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In Maine last year, a group of 14 year old girls made history when they petitioned Seventeen to eliminate photoshop editing. Accepting the criticism, the magazine agreed. Seventeen is now photoshop free, and teen girls see real women in every photo.
Working towards positive social change in Pittsburgh, Chatham is creating a new chapter of Strong Women, Strong Girls. Strong Women, Strong Girls pairs college women with elementary school age girls through an afterschool mentoring program.
Strong Women, Strong Girls is a national organization committed to providing young girls with the resources to understand and change the social roles of women. The organization’s website contains various blogs and articles about strong female role models and women’s issues. They even have a blog called “Strong Female Fridays.”
Various organizations are getting involved as well. Chatham volunteers will be working with the Girl Scouts organization throughout schools. Through various activities, the main goal of this club is to find out what young girls want. Once that is determined, an act toward social change becomes the new goal. In order to challenge women’s roles in a positive way, the mentor-student relationship allows the girls to be themselves without feeling vulnerable.
A key aspect of Strong Women, Strong Girls is having college women mentor young women. The organization provides a role model for the girls and relies on that relationship to provide a sense of empowerment for the girls. It also encourages education through these relationships.
That is why Sophomore Kelley Connell wants to be a part of the organization. “I want to be involved in Strong Women, Strong Girls because of the support network it will provide for [young girls],” she said.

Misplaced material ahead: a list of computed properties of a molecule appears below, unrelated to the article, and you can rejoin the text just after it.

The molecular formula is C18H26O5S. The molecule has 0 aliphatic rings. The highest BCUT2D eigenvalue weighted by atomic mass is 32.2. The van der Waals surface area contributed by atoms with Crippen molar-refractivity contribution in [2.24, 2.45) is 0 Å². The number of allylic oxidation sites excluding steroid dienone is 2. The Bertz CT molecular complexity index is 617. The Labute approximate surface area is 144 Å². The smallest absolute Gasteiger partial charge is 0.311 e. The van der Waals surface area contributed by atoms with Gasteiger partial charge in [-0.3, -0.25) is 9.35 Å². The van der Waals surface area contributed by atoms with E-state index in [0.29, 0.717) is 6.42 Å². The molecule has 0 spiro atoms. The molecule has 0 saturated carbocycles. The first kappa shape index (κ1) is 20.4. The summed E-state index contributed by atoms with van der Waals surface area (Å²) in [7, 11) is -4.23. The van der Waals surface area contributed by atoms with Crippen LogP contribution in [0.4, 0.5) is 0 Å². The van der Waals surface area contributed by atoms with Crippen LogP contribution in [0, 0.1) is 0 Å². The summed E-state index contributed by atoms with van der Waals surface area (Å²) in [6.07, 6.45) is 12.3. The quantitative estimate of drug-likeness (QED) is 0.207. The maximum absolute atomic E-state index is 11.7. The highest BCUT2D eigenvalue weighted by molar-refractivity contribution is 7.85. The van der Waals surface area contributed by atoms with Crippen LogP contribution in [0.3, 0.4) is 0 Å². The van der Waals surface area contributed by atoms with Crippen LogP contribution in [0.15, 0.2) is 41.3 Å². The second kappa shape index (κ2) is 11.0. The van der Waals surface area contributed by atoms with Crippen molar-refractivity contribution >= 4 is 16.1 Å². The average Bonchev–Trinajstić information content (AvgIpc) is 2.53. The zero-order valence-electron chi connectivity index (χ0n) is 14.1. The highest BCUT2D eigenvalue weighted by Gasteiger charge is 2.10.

Last year, the organization mentored 400 girls with 110 mentors from Carlow University, Carnegie Mellon University, Duquesne University, Point Park University, and the University of Pittsburgh. It is also a member of the Pennsylvania Statewide Afterschool Youth Development network.
Often, skill-building activities are used to examine female role models. An organization called Girls Coalition will supply the club with a curriculum filled with activities.
The Girls Coalition works with various female empowering organizations. Hardy Girls is another program geared toward middle school aged. Similar to Strong Women, Strong Girls, the Girls Coalition supplies Hardy Girls with their curriculum as well.
Training will ensure that the correct message is given to the middle school girls. Hardy Girls is not offered as a club, but as an internship opportunity that will be opening up for spring semester.
Strong Women, Strong Girls and its counterparts appear to be a key aspect in creating positive social change for women and girls everywhere. The club allows strong women to teach girls what they’ve learned; and learn from the girls as well.